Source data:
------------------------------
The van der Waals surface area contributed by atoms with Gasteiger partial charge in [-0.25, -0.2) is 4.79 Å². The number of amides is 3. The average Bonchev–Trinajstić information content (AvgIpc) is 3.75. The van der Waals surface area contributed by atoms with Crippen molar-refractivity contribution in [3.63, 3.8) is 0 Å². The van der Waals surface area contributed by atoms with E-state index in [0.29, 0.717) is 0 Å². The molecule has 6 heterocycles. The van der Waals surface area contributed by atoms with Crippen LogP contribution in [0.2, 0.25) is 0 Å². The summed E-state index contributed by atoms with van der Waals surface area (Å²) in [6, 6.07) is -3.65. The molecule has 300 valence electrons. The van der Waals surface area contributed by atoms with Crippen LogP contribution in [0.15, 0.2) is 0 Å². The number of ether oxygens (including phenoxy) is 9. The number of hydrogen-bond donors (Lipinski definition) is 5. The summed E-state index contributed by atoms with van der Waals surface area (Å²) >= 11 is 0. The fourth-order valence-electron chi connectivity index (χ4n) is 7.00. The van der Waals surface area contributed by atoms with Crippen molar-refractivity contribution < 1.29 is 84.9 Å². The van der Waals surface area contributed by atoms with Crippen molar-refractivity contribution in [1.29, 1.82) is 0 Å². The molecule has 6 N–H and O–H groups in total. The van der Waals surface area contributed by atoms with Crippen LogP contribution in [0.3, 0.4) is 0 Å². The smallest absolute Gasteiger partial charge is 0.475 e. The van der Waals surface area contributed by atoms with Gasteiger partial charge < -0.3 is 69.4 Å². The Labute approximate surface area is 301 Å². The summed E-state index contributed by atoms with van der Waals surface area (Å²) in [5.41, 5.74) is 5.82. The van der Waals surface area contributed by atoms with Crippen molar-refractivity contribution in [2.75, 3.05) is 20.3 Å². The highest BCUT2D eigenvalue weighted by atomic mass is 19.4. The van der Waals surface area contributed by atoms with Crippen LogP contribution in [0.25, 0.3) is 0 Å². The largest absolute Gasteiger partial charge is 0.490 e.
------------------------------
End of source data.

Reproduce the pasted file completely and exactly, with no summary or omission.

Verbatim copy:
The van der Waals surface area contributed by atoms with Gasteiger partial charge in [-0.25, -0.2) is 4.79 Å². The number of amides is 3. The average Bonchev–Trinajstić information content (AvgIpc) is 3.75. The van der Waals surface area contributed by atoms with Crippen molar-refractivity contribution in [3.63, 3.8) is 0 Å². The van der Waals surface area contributed by atoms with E-state index in [0.29, 0.717) is 0 Å². The molecule has 6 heterocycles. The van der Waals surface area contributed by atoms with Crippen LogP contribution in [0.2, 0.25) is 0 Å². The summed E-state index contributed by atoms with van der Waals surface area (Å²) in [6, 6.07) is -3.65. The molecule has 300 valence electrons. The van der Waals surface area contributed by atoms with Crippen LogP contribution in [0.15, 0.2) is 0 Å². The number of ether oxygens (including phenoxy) is 9. The number of hydrogen-bond donors (Lipinski definition) is 5. The summed E-state index contributed by atoms with van der Waals surface area (Å²) >= 11 is 0. The fourth-order valence-electron chi connectivity index (χ4n) is 7.00. The van der Waals surface area contributed by atoms with Crippen molar-refractivity contribution < 1.29 is 84.9 Å². The van der Waals surface area contributed by atoms with Crippen molar-refractivity contribution in [1.29, 1.82) is 0 Å². The molecule has 6 N–H and O–H groups in total. The van der Waals surface area contributed by atoms with Crippen LogP contribution in [0.3, 0.4) is 0 Å². The smallest absolute Gasteiger partial charge is 0.475 e. The van der Waals surface area contributed by atoms with Gasteiger partial charge < -0.3 is 69.4 Å². The Labute approximate surface area is 301 Å². The summed E-state index contributed by atoms with van der Waals surface area (Å²) in [5.41, 5.74) is 5.82. The van der Waals surface area contributed by atoms with Crippen molar-refractivity contribution in [2.75, 3.05) is 20.3 Å². The highest BCUT2D eigenvalue weighted by atomic mass is 19.4. The van der Waals surface area contributed by atoms with Crippen LogP contribution in [0.25, 0.3) is 0 Å². The largest absolute Gasteiger partial charge is 0.490 e.